Matter of R-A-V-P-, 27 I&N Dec. 803 (BIA 2020)
The Immigration Judge properly determined that the respondent was a flight risk and denied his request for a custody redetermination where, although he had a pending application for asylum, he had no family, employment, or community ties and no probable path to obtain lawful status so as to warrant his release on bond.
PANEL: BIA Appellate Immigraton Judges MALPHRUS, Acting Chairman; LIEBOWITZ, Board Member; MORRIS, Temporary Board Member.
OPINION BY: Acting Chairman Judge Garry D. Malphrus
In a real court, with fair and impartial judges who follow the law and respect facts, this should have been a “no-brainer.”
The Government’s own statistics show that represented asylum applicants released on bond show up for hearings nearly 100% of the time, regardless of “likely outcome.” https://immigrationcourtside.com/?s=Asylum+Seekers+Appear. The respondent is a represented asylum seeker from Honduras without any criminal record or record of failures to appear. He passed the “credible fear” process. He has friend with whom he can live in the U.S. while pursuing his case. He comes from a country, Honduras, with known horrible conditions that even in this time of intentionally biased administrative anti-asylum “law” produces more than 1,000 asylum grants in Immigration Court annually, according to FY 2019 statistics from EOIR.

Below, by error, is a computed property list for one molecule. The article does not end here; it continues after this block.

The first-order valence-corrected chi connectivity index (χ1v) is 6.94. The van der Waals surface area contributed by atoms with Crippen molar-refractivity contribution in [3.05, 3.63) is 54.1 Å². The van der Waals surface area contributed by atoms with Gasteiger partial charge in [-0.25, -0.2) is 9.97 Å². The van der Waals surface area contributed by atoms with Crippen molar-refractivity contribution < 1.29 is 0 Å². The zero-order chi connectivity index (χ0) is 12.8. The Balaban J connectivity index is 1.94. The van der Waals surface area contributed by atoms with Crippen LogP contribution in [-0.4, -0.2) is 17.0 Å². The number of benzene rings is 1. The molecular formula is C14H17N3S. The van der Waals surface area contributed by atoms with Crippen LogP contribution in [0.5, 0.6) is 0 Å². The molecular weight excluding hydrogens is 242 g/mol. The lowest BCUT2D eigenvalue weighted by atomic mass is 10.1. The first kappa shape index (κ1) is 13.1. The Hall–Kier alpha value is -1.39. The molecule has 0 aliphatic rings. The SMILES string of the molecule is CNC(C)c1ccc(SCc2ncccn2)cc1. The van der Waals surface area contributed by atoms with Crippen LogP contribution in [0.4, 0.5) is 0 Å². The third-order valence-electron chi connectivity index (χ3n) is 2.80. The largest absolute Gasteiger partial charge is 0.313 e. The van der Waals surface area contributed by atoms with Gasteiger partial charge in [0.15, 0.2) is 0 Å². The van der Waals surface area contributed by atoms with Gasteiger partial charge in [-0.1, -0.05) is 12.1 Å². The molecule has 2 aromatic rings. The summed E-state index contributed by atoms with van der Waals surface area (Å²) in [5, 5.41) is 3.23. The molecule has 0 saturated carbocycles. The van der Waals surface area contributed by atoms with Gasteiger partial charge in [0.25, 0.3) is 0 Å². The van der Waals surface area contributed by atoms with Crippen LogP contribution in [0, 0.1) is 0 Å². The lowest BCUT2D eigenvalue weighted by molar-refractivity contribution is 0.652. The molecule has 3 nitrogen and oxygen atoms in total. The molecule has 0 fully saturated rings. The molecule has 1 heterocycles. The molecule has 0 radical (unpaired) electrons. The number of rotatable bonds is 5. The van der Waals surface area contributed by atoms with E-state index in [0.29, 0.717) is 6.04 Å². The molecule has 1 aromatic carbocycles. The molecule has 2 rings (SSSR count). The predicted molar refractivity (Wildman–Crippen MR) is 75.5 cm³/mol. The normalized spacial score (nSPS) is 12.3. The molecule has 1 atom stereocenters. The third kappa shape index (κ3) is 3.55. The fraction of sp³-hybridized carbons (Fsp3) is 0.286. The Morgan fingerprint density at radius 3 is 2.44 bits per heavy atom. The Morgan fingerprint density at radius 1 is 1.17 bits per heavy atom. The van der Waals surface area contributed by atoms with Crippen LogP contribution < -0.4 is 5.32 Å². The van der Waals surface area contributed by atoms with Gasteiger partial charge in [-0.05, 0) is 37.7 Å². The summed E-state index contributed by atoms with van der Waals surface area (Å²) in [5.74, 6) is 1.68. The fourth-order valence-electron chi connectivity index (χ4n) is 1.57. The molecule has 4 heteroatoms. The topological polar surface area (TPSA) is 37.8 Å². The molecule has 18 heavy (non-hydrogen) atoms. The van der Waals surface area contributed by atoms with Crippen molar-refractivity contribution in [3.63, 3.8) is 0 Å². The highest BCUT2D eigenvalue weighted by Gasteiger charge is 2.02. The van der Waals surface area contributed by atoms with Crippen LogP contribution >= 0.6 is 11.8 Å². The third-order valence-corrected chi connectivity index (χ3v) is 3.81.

His case apparently is based on his status as a gay man in Honduras. According to the U.S. State Department’s 2019 Country Report, this claim has a very good chance of succeeding:
Nevertheless, social discrimination against LGBTI persons persisted, as did physical violence. Local media and LGBTI human rights NGOs reported an increase in the number of killings of LGBTI persons during the year. Impunity for such crimes was a problem, as was the impunity rate for all types of crime. According to the Violence Observatory, of the 317 cases since 2009 of hate crimes and violence against members of the LGBTI population, 92 percent had gone unpunished.
Clearly, he should have been released on a minimal bond, particularly given the potentially health-threatening conditions in DHS detention during the pandemic.
Thus, the BIA’s “no bond” decision in this case was an outrageous misconstruction of the commonly known facts as well as a misapplication of basic bond law. In other words, an “abuse of discretion.” At some point after the justice system resumes functioning, I hope that a “real” Federal court will “stick it to” this disgracefully disingenuous performance by this BIA panel.
We need “regime change” and an Article I U.S. Immigration Court staffed with fair and impartial judges at all levels, with “real life” expertise, who actually understand and will fairly apply asylum laws.
Due Process Forever! Patently Unfair And Biased Immigration “Courts” Never!